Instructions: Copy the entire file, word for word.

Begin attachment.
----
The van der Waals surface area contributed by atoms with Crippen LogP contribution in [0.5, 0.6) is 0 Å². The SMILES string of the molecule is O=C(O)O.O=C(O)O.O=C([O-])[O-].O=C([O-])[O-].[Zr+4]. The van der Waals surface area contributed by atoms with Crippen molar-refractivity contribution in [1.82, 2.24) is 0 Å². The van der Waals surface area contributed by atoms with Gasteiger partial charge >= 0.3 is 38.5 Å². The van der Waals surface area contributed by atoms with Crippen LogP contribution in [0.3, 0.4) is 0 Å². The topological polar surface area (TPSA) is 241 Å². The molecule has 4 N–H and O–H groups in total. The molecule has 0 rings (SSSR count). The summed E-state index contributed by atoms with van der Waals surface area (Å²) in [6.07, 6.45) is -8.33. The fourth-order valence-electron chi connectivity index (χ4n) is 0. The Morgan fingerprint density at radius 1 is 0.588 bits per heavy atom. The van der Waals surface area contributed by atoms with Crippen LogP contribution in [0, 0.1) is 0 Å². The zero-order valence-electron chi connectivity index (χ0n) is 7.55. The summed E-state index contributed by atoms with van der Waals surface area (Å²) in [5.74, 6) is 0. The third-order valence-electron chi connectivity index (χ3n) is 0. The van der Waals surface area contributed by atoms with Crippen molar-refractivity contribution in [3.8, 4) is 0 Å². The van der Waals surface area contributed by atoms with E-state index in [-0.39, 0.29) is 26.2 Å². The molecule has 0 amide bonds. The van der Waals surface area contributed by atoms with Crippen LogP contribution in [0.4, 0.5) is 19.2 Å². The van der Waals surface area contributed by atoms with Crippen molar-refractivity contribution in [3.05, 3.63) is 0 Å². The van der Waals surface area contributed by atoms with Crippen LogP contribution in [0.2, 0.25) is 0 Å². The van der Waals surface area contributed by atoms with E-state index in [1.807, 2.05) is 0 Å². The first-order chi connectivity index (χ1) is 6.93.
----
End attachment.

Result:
The van der Waals surface area contributed by atoms with Crippen LogP contribution in [0.5, 0.6) is 0 Å². The SMILES string of the molecule is O=C(O)O.O=C(O)O.O=C([O-])[O-].O=C([O-])[O-].[Zr+4]. The van der Waals surface area contributed by atoms with Crippen molar-refractivity contribution in [1.82, 2.24) is 0 Å². The van der Waals surface area contributed by atoms with Gasteiger partial charge >= 0.3 is 38.5 Å². The van der Waals surface area contributed by atoms with Crippen LogP contribution in [0.3, 0.4) is 0 Å². The topological polar surface area (TPSA) is 241 Å². The molecule has 4 N–H and O–H groups in total. The molecule has 0 rings (SSSR count). The summed E-state index contributed by atoms with van der Waals surface area (Å²) in [6.07, 6.45) is -8.33. The fourth-order valence-electron chi connectivity index (χ4n) is 0. The Morgan fingerprint density at radius 1 is 0.588 bits per heavy atom. The van der Waals surface area contributed by atoms with Crippen LogP contribution in [0, 0.1) is 0 Å². The zero-order valence-electron chi connectivity index (χ0n) is 7.55. The summed E-state index contributed by atoms with van der Waals surface area (Å²) in [5.74, 6) is 0. The third-order valence-electron chi connectivity index (χ3n) is 0. The van der Waals surface area contributed by atoms with Crippen molar-refractivity contribution in [3.8, 4) is 0 Å². The van der Waals surface area contributed by atoms with E-state index in [-0.39, 0.29) is 26.2 Å². The molecule has 0 amide bonds. The van der Waals surface area contributed by atoms with Crippen LogP contribution in [0.4, 0.5) is 19.2 Å². The van der Waals surface area contributed by atoms with Crippen molar-refractivity contribution in [3.05, 3.63) is 0 Å². The van der Waals surface area contributed by atoms with Crippen LogP contribution in [0.2, 0.25) is 0 Å². The van der Waals surface area contributed by atoms with E-state index in [1.807, 2.05) is 0 Å². The first-order chi connectivity index (χ1) is 6.93.